The Pope Vs. The Mind

by | Apr 26, 2005 | POLITICS

According to the new Pope: “We are moving toward a dictatorship of relativism which does not recognize anything as for certain and which has as its highest goal one’s own ego and one’s own desires. Having a clear faith, based on the creed of the church, is often labeled today as a fundamentalism,” he said, […]

According to the new Pope:

“We are moving toward a dictatorship of relativism which does not recognize anything as for certain and which has as its highest goal one’s own ego and one’s own desires. Having a clear faith, based on the creed of the church, is often labeled today as a fundamentalism,” he said, making clear that he disagrees with that view [from a FoxNews.com story].

Relativism is, of course, bad, and ultimately can lead to dictatorship. Relativism is the cognitive state in which people conclude there are no absolutes and there is no objective knowledge. It undermines science, rationality, mental coping and, at the core, decimates human reason. It’s the guiding philosophy of our day, and the consequences are chaos and uncertainty, not to mention growing vulnerability to terrorists whose role is to simply prey on such weaknesses. Relativism causes individuals to give up on their minds. Once mass numbers of people give up on their reasoning, thinking and knowing minds, they have surrendered themselves, first, to a dictatorship of living by their whims and insecurities (the state in much of the U.S.A. and the West today); then, the next stage is political dictatorship which, at present, is primarily taking the form of terrorists seeking to chip away at our freedoms and morale.

Relativism is most definitely a bad thing. At the same time, the Pope blames this problem on “ego.” This is profoundly mistaken and based upon an incorrect (though widespread) notion of ego. The ego refers to the orientation towards reality. The ego is the means by which man separates his feelings and the opinions/pressure of others from what is actually, factually and verifiably true. If one doesn’t hold one’s ego in high esteem, then one undercuts one’s ability to fight the uncertainty and chaos of relativism and subjectivism. If one has a strong ego, then one can act on his desires because he knows his desires are rational. Notice how the Pope wipes out all ego and personal desires in one fell swoop, deliberately refusing to distinguish between rational and irrational desires. Evidently all desires are irrational, except those sanctioned by the Catholic faith.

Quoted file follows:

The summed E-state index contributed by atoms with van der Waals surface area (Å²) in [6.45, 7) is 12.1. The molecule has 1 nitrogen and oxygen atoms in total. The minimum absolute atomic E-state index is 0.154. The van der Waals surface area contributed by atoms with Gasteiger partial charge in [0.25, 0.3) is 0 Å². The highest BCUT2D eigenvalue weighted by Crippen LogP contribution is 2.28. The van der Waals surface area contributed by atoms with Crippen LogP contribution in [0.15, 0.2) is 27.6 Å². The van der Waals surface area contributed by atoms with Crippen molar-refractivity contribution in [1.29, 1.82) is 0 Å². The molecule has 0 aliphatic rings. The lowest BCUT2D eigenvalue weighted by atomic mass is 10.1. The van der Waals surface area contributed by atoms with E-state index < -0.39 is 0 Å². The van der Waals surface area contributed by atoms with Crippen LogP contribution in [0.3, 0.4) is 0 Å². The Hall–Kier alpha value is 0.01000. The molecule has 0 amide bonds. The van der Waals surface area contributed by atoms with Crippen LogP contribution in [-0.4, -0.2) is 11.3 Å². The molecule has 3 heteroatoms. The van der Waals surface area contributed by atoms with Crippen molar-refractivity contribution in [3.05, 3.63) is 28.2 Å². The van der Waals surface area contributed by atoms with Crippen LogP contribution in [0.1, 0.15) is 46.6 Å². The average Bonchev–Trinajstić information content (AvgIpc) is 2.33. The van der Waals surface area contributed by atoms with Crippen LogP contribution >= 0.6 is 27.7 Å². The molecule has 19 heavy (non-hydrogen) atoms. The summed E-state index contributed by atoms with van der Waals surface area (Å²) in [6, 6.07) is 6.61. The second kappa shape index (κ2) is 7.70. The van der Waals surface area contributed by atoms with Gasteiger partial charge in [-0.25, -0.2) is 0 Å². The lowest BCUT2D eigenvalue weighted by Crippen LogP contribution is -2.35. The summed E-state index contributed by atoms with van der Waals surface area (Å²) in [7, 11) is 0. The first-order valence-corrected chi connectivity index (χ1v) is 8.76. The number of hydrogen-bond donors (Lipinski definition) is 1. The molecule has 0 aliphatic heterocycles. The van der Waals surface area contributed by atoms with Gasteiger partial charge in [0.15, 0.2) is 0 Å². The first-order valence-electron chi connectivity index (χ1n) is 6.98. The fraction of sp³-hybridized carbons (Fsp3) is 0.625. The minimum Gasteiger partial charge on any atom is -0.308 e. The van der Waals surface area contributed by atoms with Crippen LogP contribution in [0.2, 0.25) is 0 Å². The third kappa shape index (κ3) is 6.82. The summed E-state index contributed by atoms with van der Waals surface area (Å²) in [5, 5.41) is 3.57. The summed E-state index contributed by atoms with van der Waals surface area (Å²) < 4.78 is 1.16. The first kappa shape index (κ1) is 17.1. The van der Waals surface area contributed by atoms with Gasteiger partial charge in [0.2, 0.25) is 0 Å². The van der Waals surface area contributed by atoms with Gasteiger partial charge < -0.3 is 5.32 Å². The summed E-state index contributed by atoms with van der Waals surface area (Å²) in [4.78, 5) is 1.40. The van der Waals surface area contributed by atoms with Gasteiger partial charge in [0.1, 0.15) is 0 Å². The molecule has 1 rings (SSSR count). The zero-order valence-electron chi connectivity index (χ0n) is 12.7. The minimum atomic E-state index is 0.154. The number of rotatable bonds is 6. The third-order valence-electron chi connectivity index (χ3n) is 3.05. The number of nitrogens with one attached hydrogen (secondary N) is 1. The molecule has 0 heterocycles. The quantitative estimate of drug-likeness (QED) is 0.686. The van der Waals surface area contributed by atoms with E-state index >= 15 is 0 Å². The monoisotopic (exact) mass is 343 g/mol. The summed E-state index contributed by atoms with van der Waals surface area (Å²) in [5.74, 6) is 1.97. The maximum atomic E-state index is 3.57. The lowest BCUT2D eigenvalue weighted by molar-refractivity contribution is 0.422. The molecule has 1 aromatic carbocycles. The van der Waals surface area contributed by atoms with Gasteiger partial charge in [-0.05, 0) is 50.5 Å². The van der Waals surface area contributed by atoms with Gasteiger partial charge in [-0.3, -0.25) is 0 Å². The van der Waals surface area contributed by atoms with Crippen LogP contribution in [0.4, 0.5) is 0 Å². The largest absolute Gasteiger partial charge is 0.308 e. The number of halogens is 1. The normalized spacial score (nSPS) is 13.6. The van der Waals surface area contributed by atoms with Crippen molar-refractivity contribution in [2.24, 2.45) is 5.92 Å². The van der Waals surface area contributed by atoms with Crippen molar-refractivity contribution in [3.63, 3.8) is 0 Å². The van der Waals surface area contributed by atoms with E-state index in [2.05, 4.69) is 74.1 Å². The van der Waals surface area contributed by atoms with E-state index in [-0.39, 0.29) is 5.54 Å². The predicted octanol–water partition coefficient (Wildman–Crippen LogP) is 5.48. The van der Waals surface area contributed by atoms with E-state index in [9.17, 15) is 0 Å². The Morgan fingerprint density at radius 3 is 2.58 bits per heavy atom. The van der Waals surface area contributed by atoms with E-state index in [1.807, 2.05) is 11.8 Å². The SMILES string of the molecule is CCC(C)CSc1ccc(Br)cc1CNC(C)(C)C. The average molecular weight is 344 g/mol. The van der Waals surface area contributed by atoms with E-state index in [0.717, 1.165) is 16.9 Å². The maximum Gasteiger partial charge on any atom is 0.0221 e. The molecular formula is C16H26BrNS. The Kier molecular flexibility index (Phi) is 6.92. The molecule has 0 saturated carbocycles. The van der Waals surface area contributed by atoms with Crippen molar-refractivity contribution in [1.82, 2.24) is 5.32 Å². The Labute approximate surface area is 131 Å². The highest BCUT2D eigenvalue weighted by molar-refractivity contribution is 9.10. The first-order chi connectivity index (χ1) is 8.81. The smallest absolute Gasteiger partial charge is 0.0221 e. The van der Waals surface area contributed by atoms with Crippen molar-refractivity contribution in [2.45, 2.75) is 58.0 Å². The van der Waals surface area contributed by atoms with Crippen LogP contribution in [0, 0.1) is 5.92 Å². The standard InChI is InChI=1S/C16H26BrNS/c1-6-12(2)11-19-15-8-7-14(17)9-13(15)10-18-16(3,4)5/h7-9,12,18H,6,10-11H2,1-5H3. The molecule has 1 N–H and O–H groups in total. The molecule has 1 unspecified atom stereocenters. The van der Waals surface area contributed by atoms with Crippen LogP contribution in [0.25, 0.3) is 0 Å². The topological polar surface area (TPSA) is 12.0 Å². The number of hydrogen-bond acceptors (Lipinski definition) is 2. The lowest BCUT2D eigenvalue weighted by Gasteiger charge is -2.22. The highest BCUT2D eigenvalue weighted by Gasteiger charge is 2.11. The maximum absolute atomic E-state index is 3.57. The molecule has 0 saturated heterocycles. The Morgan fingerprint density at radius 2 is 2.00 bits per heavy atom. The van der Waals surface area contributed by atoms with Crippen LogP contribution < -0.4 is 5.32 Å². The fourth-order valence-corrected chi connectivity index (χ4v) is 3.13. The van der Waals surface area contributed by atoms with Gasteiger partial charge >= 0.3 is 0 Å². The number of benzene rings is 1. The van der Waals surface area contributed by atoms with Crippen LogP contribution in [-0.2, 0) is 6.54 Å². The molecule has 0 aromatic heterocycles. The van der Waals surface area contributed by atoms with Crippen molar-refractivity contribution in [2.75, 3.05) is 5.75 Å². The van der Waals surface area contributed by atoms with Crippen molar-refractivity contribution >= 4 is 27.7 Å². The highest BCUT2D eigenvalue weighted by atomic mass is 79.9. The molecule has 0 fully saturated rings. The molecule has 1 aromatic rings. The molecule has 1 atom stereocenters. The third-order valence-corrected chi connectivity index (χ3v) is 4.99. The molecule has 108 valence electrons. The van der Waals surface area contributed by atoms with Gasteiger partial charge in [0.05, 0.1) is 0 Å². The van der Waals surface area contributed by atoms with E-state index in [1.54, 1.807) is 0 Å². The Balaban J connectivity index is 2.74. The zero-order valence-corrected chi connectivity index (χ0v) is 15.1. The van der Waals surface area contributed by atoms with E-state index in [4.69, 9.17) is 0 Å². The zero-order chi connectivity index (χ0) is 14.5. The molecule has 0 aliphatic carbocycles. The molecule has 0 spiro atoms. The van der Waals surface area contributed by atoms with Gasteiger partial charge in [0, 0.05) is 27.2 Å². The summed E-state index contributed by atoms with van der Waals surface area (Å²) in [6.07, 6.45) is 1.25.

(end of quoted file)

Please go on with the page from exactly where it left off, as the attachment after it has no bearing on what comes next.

Ego is everything. Without ego, human life as we know it is unsustainable. We’re reduced to the status of barbarians or, perhaps worse, to the stagnant, dark Middle Ages (an era not known for its ego). Strong egos lead to human productivity, accomplishment and achievement. Weak egos lead to insecurity, regression and mediocre conditions of life. The new Pope, like his predecessor, has accurately diagnosed the problem: too much relativism in the world. But his cure is simply more faith; more trust in authorities who make decisions behind closed doors and communicate their decisions to hapless, hopeless losers with nothing more than smoke; to blind faith in out-of-context, dogmatic and unreasoning commandments. The Pope says the world is perishing from too much self and too little faith in entities outside oneself.

He couldn’t be more wrong.

Dr. Michael Hurd is a psychotherapist, columnist and author of "Bad Therapy, Good Therapy (And How to Tell the Difference)" and "Grow Up America!" Visit his website at: www.DrHurd.com.

The views expressed above represent those of the author and do not necessarily represent the views of the editors and publishers of Capitalism Magazine. Capitalism Magazine sometimes publishes articles we disagree with because we think the article provides information, or a contrasting point of view, that may be of value to our readers.

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